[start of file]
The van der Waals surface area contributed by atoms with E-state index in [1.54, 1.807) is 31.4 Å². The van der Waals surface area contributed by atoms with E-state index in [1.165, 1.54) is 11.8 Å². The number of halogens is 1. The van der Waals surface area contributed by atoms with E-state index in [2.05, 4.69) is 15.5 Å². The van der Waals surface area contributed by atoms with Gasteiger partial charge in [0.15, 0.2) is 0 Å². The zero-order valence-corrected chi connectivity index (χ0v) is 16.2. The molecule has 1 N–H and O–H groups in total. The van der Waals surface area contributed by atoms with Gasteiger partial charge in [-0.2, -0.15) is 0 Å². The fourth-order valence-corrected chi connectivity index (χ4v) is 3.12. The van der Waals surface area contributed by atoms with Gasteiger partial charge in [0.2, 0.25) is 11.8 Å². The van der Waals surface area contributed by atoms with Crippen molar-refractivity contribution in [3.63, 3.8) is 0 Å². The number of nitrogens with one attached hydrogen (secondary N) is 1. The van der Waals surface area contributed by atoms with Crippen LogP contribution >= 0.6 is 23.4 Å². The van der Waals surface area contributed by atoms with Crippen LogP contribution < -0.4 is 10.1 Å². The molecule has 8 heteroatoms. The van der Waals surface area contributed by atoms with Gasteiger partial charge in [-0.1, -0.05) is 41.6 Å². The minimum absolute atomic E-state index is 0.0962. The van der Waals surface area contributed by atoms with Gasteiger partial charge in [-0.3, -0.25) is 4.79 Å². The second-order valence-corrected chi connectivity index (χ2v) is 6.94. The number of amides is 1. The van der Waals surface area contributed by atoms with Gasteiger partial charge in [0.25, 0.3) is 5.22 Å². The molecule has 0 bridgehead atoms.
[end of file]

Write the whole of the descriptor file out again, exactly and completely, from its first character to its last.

The van der Waals surface area contributed by atoms with E-state index in [1.54, 1.807) is 31.4 Å². The van der Waals surface area contributed by atoms with E-state index in [1.165, 1.54) is 11.8 Å². The number of halogens is 1. The van der Waals surface area contributed by atoms with E-state index in [2.05, 4.69) is 15.5 Å². The van der Waals surface area contributed by atoms with Gasteiger partial charge in [0.15, 0.2) is 0 Å². The zero-order valence-corrected chi connectivity index (χ0v) is 16.2. The molecule has 1 N–H and O–H groups in total. The van der Waals surface area contributed by atoms with Gasteiger partial charge in [-0.2, -0.15) is 0 Å². The fourth-order valence-corrected chi connectivity index (χ4v) is 3.12. The van der Waals surface area contributed by atoms with Gasteiger partial charge in [0.2, 0.25) is 11.8 Å². The van der Waals surface area contributed by atoms with Crippen molar-refractivity contribution in [3.63, 3.8) is 0 Å². The number of nitrogens with one attached hydrogen (secondary N) is 1. The van der Waals surface area contributed by atoms with Crippen LogP contribution >= 0.6 is 23.4 Å². The van der Waals surface area contributed by atoms with Crippen LogP contribution < -0.4 is 10.1 Å². The molecule has 8 heteroatoms. The van der Waals surface area contributed by atoms with Gasteiger partial charge in [-0.1, -0.05) is 41.6 Å². The minimum absolute atomic E-state index is 0.0962. The van der Waals surface area contributed by atoms with Gasteiger partial charge in [-0.3, -0.25) is 4.79 Å². The second-order valence-corrected chi connectivity index (χ2v) is 6.94. The number of amides is 1. The van der Waals surface area contributed by atoms with Gasteiger partial charge in [0.25, 0.3) is 5.22 Å². The molecule has 0 bridgehead atoms.